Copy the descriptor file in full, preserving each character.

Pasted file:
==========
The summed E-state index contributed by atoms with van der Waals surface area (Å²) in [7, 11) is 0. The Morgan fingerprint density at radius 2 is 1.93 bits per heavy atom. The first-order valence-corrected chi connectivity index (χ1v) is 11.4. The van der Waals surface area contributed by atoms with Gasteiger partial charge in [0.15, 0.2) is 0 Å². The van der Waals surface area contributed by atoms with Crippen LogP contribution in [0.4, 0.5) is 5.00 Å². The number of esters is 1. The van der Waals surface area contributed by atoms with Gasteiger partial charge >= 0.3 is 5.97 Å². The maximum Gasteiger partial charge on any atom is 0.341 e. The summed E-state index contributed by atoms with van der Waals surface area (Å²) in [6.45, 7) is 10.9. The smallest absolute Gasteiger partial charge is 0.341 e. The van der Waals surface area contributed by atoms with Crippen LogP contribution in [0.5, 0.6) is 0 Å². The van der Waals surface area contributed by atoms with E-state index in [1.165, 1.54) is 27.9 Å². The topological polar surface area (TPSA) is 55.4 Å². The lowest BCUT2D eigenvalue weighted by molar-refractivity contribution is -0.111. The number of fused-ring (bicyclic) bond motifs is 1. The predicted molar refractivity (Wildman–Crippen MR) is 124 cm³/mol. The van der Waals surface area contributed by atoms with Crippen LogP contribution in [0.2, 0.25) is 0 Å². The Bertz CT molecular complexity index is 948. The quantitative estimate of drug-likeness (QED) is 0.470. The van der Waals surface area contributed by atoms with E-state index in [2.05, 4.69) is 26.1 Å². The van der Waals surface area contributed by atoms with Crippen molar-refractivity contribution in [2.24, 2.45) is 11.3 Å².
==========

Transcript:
The summed E-state index contributed by atoms with van der Waals surface area (Å²) in [7, 11) is 0. The Morgan fingerprint density at radius 2 is 1.93 bits per heavy atom. The first-order valence-corrected chi connectivity index (χ1v) is 11.4. The van der Waals surface area contributed by atoms with Gasteiger partial charge in [0.15, 0.2) is 0 Å². The van der Waals surface area contributed by atoms with Crippen LogP contribution in [0.4, 0.5) is 5.00 Å². The number of esters is 1. The van der Waals surface area contributed by atoms with Gasteiger partial charge >= 0.3 is 5.97 Å². The maximum Gasteiger partial charge on any atom is 0.341 e. The summed E-state index contributed by atoms with van der Waals surface area (Å²) in [6.45, 7) is 10.9. The smallest absolute Gasteiger partial charge is 0.341 e. The van der Waals surface area contributed by atoms with Crippen LogP contribution in [0.5, 0.6) is 0 Å². The van der Waals surface area contributed by atoms with E-state index in [1.165, 1.54) is 27.9 Å². The topological polar surface area (TPSA) is 55.4 Å². The lowest BCUT2D eigenvalue weighted by molar-refractivity contribution is -0.111. The number of fused-ring (bicyclic) bond motifs is 1. The predicted molar refractivity (Wildman–Crippen MR) is 124 cm³/mol. The van der Waals surface area contributed by atoms with Crippen LogP contribution in [0.2, 0.25) is 0 Å². The Bertz CT molecular complexity index is 948. The quantitative estimate of drug-likeness (QED) is 0.470. The van der Waals surface area contributed by atoms with E-state index in [2.05, 4.69) is 26.1 Å². The van der Waals surface area contributed by atoms with Crippen molar-refractivity contribution in [2.24, 2.45) is 11.3 Å².